8. ^
  9. ^ "More than 40m Pakistanis defecate openly: Unicef - Pakistan". Dawn.Com. Retrieved 2015-03-10.
  10. ^ Desk, Web (2012-03-13). "Lack of toilets tied to stunted growth in Pakistan: UNICEF – The Express Tribune". Retrieved 2015-03-10.
  11. ^ "Over 43 million people in Pakistan defecate in the open". Retrieved 2015-03-10.
  12. ^ The author has posted comments on this article (2011-10-02). "With 58% figures, India tops in open defecation - The Times of India". Retrieved 2015-03-10. ((cite web)): |author= has generic name (help)
  13. ^ a b "Field Notes: UNICEF Policy and Programming in Practice" (PDF). UNICEF. Retrieved 10 March 2015.
  14. ^ "Call to action on UN website" (PDF). Retrieved 19 October 2014.
  15. ^ a b "Call to action on sanitation" (PDF). United Nations. Retrieved 15 August 2014.
  16. ^ "Open Defecation and Childhood Stunting in India: An Ecological Analysis of New Data from 112 Districts". Plos One. Retrieved 2014-03-10.
  17. ^ Walker, CL; Rudan, I; Liu, L; Nair, H; Theodoratou, E; Bhutta, ZA; O'Brien, KL; Campbell, H; Black, RE (Apr 20, 2013). "Global burden of childhood pneumonia and diarrhoea". Lancet. 381 (9875): 1405–16. doi:10.1016/S0140-6736(13)60222-6. PMID 23582727.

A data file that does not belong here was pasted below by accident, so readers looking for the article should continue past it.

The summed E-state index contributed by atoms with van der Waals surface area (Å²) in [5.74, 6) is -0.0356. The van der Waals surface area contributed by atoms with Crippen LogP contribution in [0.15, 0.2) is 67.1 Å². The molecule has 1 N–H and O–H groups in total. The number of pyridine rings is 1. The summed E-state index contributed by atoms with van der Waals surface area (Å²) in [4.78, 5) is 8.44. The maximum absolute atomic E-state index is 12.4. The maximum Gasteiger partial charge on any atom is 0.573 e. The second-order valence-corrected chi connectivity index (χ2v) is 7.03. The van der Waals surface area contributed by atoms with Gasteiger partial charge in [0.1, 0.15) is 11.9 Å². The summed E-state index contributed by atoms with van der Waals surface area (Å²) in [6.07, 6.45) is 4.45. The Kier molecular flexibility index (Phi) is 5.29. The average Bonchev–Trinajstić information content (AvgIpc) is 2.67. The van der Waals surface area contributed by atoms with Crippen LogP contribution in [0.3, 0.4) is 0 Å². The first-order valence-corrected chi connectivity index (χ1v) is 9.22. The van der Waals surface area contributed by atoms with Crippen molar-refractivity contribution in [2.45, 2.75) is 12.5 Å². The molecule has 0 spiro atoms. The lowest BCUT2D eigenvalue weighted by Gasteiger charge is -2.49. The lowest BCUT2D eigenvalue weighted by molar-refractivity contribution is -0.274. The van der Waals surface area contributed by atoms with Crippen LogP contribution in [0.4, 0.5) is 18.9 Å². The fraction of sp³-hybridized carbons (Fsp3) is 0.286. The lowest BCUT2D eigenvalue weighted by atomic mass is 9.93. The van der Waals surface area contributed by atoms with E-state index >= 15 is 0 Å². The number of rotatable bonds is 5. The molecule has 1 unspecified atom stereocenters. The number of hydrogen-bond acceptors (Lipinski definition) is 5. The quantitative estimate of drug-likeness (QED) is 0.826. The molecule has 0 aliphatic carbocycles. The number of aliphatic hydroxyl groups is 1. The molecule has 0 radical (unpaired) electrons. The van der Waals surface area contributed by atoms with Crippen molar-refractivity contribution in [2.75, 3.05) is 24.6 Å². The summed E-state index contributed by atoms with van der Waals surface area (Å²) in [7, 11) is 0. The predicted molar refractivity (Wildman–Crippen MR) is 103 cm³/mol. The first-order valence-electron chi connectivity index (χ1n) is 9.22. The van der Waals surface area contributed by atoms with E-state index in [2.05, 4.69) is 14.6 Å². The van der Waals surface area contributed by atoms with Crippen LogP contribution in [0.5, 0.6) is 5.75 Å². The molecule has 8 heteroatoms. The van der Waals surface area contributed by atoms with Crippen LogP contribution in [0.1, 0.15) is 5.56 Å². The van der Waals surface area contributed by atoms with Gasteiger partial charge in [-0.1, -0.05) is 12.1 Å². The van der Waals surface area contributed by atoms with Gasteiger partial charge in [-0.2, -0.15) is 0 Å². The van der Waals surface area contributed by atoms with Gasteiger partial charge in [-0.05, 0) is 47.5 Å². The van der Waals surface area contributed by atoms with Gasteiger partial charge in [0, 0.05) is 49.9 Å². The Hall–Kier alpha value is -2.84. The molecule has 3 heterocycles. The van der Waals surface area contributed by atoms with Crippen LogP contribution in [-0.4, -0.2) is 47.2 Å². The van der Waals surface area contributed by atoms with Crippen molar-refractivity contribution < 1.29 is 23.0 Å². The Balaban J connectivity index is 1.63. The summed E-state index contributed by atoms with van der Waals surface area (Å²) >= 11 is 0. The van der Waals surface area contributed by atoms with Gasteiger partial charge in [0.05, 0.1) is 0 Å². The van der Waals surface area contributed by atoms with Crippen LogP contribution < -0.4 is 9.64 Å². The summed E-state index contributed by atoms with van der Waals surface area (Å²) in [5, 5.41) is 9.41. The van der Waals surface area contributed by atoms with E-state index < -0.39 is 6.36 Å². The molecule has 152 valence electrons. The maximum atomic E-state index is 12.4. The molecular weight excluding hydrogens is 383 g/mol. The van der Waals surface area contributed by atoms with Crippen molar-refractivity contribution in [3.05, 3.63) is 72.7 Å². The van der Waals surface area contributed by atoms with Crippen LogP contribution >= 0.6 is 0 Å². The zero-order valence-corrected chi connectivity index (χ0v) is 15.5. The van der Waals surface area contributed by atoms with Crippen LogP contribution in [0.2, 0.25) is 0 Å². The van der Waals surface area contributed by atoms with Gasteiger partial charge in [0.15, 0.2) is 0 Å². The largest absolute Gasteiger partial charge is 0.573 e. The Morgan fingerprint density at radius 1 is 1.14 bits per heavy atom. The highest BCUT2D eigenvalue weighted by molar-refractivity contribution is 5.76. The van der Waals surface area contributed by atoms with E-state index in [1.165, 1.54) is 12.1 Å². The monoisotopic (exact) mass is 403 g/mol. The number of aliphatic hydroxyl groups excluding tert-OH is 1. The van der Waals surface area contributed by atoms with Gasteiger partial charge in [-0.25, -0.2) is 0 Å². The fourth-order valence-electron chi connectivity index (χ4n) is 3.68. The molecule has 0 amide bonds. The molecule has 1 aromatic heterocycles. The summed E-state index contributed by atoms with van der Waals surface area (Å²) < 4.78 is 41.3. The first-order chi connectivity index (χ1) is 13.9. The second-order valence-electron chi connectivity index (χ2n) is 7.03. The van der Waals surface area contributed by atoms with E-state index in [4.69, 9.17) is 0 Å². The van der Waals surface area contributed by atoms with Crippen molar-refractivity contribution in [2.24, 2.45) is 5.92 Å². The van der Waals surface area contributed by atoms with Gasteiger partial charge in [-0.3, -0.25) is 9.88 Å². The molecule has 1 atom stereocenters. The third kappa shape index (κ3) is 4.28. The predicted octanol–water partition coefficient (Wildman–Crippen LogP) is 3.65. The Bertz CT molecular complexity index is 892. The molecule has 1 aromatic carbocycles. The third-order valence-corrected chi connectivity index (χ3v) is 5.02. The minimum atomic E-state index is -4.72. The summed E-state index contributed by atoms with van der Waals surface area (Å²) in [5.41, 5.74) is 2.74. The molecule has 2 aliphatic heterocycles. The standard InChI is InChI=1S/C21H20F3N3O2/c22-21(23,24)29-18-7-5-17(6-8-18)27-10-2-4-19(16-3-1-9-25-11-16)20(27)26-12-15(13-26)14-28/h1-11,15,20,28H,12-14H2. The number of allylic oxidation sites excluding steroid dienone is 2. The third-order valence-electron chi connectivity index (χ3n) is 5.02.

18. ^ "WHO | Diarrhoeal disease". Retrieved 2014-03-10.
  19. ^ Vyas, S. et al. (2014). SQUAT (Sanitation Quality, Use, Access, and Trends): Evidence based sanitation advocacy for India - Various documents on results from research grant. Research Institute for Compassionate Economics (r.i.c.e.), USA
  20. ^ Lennon, S. (2011). Fear and anger: Perceptions of risks related to sexual violence against women linked to water and sanitation in Delhi, India - Briefing Note. SHARE (Sanitation and Hygiene Applied Research for Equity) and WaterAid, UK
  21. ^ House, Sarah, Suzanne Ferron, Marni Sommer and Sue Cavill (2014) Violence, Gender & WASH: A Practitioner’s Toolkit – Making water, sanitation and hygiene safer through improved programming and services. London, UK: WaterAid/SHARE.
  22. ^ "Why take poo to the loo". Poo2Loo. Retrieved 2015-03-10.
  23. ^ Mijthab M., Woods E., Lokey H., Foote A., Rieck. C (2013). Sanivation and MoSan Toilet - 4 week Service Pilot in Karagita Naivasha, Kenya. GIZ and Sanivation
  24. ^ Russel, K. (2013). Mobile sanitation services for dense urban slums - Various documents on results from research grant. Stanford University, USA